TOKYO (Reuters) - Japanese Finance Minister Taro Aso said on Friday he would meet U.S. Vice President Mike Pence in Washington D.C. on Oct. 16 for the second round of an economic dialogue between the two countries.
When asked about the possibility that the talks would include trade negotiations, Aso said it is better to improve the way it manages its existing quota system for imports of frozen U.S. beef instead of changing laws to create new rules.
The dialogue is shaping up to be a test of whether the close U.S.-Japan economic relationship can withstand U.S. President Donald Trump’s pledge to create more jobs and lower the U.S. trade deficit.
“Of course, I want to protect Japan’s national interests,” Aso said. “I also want to have a win-win relationship with the United States on matters of economic policy.”
Japan hiked tariffs from Aug. 1 on imports of frozen beef, popular in beef bowl dishes, from countries including the United States to 50 percent from 38.5 percent. The measure follows Trump’s withdraw from the long-planned Trans-Pacific Partnership (TPP) trade deal earlier this year.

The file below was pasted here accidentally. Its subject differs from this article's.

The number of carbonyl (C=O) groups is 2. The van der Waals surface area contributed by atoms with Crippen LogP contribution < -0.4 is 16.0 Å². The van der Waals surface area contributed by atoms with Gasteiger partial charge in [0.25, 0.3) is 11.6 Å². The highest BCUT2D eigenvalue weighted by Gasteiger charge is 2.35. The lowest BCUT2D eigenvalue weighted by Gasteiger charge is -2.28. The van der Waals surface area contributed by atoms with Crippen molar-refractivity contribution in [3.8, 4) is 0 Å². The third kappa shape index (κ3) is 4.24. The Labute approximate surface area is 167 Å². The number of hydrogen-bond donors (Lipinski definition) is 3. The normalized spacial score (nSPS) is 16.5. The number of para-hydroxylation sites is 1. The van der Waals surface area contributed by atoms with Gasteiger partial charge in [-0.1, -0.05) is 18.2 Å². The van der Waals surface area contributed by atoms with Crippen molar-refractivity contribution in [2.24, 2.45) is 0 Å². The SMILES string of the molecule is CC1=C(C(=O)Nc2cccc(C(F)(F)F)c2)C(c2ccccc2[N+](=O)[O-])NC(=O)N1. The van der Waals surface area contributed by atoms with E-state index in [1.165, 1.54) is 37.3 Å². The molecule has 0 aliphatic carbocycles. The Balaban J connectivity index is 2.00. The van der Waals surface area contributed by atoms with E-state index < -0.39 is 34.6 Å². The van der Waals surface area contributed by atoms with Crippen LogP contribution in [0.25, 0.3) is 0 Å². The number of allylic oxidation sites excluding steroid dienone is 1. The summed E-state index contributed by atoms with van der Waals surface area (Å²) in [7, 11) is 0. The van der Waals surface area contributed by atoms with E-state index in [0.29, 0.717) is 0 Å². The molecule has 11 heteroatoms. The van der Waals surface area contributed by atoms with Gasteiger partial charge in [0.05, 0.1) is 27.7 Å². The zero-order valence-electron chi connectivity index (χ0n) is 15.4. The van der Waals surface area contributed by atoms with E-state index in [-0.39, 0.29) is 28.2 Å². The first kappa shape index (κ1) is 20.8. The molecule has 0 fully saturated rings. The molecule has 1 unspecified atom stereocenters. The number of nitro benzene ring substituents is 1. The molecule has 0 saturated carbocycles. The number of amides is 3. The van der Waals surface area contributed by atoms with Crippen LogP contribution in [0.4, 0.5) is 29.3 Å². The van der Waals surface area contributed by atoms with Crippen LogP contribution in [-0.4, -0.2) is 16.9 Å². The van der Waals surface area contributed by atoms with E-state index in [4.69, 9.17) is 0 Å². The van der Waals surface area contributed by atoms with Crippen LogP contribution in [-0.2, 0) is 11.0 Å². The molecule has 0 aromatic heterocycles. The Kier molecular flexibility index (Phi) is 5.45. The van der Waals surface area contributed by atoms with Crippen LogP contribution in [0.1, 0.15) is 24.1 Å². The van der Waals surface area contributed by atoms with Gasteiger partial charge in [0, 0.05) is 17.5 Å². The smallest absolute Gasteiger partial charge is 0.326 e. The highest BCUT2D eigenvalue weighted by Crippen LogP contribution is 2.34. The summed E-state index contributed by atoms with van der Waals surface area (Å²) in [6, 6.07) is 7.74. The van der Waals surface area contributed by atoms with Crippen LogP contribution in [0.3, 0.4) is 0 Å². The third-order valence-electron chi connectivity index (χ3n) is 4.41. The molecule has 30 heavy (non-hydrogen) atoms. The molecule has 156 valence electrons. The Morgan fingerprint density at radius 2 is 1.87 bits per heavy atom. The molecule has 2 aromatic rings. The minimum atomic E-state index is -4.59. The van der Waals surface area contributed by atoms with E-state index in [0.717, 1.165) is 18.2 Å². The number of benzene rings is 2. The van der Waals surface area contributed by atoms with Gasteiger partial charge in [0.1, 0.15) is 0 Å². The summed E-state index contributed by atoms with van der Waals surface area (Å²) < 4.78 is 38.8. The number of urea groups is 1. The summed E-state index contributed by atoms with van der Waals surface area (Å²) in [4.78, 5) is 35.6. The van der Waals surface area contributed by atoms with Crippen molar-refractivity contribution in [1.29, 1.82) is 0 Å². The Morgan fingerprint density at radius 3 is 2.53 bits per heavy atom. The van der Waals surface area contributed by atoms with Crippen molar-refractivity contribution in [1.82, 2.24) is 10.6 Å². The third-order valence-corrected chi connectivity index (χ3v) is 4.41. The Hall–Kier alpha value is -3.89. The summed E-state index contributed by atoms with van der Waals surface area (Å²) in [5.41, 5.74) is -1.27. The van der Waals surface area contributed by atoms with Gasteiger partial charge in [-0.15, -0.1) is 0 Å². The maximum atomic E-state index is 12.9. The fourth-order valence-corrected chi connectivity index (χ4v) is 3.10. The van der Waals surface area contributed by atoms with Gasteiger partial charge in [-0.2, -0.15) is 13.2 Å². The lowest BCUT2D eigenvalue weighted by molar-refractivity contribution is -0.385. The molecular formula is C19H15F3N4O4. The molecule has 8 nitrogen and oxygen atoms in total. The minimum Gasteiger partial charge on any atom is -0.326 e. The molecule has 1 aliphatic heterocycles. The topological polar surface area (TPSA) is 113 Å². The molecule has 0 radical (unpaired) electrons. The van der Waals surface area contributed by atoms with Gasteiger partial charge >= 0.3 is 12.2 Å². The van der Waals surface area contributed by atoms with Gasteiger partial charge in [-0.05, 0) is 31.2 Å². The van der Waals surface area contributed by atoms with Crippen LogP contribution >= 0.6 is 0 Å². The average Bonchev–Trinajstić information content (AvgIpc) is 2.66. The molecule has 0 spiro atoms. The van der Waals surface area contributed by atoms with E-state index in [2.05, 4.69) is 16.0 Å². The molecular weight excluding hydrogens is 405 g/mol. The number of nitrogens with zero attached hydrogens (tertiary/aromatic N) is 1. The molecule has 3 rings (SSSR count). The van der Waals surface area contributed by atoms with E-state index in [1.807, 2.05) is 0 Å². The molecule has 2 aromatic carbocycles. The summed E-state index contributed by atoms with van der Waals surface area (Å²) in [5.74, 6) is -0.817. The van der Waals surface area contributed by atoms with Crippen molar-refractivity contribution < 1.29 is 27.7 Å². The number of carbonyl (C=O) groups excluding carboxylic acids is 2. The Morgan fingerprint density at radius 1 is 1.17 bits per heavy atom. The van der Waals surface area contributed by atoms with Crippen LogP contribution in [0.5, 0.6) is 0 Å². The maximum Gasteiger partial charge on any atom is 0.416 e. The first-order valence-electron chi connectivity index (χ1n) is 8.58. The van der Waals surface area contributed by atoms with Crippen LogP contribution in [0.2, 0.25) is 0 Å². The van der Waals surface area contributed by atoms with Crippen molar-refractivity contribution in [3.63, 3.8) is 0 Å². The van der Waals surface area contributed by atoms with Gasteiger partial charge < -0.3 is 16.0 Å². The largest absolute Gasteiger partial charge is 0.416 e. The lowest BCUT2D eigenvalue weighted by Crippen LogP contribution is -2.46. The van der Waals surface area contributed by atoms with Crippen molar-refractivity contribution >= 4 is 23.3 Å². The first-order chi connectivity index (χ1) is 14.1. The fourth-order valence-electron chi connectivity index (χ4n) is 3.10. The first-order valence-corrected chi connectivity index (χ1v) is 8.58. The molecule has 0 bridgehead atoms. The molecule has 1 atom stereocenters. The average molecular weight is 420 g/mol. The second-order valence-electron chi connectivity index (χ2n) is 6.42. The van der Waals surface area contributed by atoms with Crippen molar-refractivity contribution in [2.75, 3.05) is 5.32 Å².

The tariff hike, set to be in place until next March, is a “safeguard” mechanism to protect domestic farmers but has prompted some concern in Washington.
Under current measures, Japan automatically imposes higher tariffs if quarterly imports of specific beef products from any country rise more than 17 percent from the previous year.
One way to improve this safeguard is to monitor beef imports for shorter durations, such as every 10 days, to make sure its trading partners do not breach its quota, Aso said on Friday.
The first round of the U.S.-Japan economic dialogue, which was held in Tokyo in April, ended largely without incident. However, there is some concern among Japanese officials that the U.S. side could strongly push for trade concession during the second dialogue meeting.
Japan had a $69-billion trade surplus with the United States last year, according to the U.S. Treasury Department, which has expressed concern over what it called the “persistence” of the imbalance.
Japanese officials counter that Tokyo accounts for a much smaller slice of the U.S. deficit than in the past, while China’s imbalance is much bigger.
Reporting by Stanley White; Editing by Chris Gallagher